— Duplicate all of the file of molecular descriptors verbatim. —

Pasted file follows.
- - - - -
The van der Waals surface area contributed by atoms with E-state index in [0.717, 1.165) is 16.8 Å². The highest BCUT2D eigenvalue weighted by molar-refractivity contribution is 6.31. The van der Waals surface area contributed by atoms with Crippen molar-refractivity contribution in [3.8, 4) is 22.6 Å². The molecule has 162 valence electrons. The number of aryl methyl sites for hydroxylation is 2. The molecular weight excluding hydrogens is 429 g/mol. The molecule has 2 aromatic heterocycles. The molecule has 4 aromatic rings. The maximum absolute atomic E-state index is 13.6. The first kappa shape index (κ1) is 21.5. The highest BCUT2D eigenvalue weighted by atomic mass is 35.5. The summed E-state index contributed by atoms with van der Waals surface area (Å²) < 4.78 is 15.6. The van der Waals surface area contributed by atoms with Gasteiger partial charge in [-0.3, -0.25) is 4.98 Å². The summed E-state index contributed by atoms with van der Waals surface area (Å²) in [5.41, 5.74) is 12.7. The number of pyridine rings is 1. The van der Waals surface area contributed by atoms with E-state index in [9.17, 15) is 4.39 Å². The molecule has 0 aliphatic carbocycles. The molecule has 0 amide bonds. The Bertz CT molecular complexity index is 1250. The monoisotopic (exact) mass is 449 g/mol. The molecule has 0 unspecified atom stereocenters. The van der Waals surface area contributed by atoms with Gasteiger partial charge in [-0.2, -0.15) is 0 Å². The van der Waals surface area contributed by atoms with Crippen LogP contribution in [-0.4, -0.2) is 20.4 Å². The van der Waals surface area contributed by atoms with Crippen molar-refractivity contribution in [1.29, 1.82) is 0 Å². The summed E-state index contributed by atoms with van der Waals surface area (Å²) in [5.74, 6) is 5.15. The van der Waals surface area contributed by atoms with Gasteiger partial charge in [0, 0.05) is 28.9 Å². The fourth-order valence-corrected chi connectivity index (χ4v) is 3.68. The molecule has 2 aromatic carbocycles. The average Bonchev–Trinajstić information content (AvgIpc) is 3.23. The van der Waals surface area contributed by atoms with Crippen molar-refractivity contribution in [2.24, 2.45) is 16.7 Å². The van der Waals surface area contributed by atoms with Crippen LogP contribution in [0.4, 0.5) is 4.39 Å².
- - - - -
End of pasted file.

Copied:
The van der Waals surface area contributed by atoms with E-state index in [0.717, 1.165) is 16.8 Å². The highest BCUT2D eigenvalue weighted by molar-refractivity contribution is 6.31. The van der Waals surface area contributed by atoms with Crippen molar-refractivity contribution in [3.8, 4) is 22.6 Å². The molecule has 162 valence electrons. The number of aryl methyl sites for hydroxylation is 2. The molecular weight excluding hydrogens is 429 g/mol. The molecule has 2 aromatic heterocycles. The molecule has 4 aromatic rings. The maximum absolute atomic E-state index is 13.6. The first kappa shape index (κ1) is 21.5. The highest BCUT2D eigenvalue weighted by atomic mass is 35.5. The summed E-state index contributed by atoms with van der Waals surface area (Å²) < 4.78 is 15.6. The van der Waals surface area contributed by atoms with Gasteiger partial charge in [-0.3, -0.25) is 4.98 Å². The summed E-state index contributed by atoms with van der Waals surface area (Å²) in [5.41, 5.74) is 12.7. The number of pyridine rings is 1. The van der Waals surface area contributed by atoms with E-state index in [9.17, 15) is 4.39 Å². The molecule has 0 aliphatic carbocycles. The molecule has 0 amide bonds. The Bertz CT molecular complexity index is 1250. The monoisotopic (exact) mass is 449 g/mol. The molecule has 0 unspecified atom stereocenters. The van der Waals surface area contributed by atoms with Gasteiger partial charge in [-0.2, -0.15) is 0 Å². The van der Waals surface area contributed by atoms with Crippen LogP contribution in [-0.4, -0.2) is 20.4 Å². The van der Waals surface area contributed by atoms with Crippen molar-refractivity contribution in [1.29, 1.82) is 0 Å². The summed E-state index contributed by atoms with van der Waals surface area (Å²) in [5.74, 6) is 5.15. The van der Waals surface area contributed by atoms with Gasteiger partial charge in [0, 0.05) is 28.9 Å². The fourth-order valence-corrected chi connectivity index (χ4v) is 3.68. The molecule has 2 aromatic carbocycles. The average Bonchev–Trinajstić information content (AvgIpc) is 3.23. The van der Waals surface area contributed by atoms with Crippen molar-refractivity contribution in [2.24, 2.45) is 16.7 Å². The van der Waals surface area contributed by atoms with Crippen LogP contribution in [0.4, 0.5) is 4.39 Å².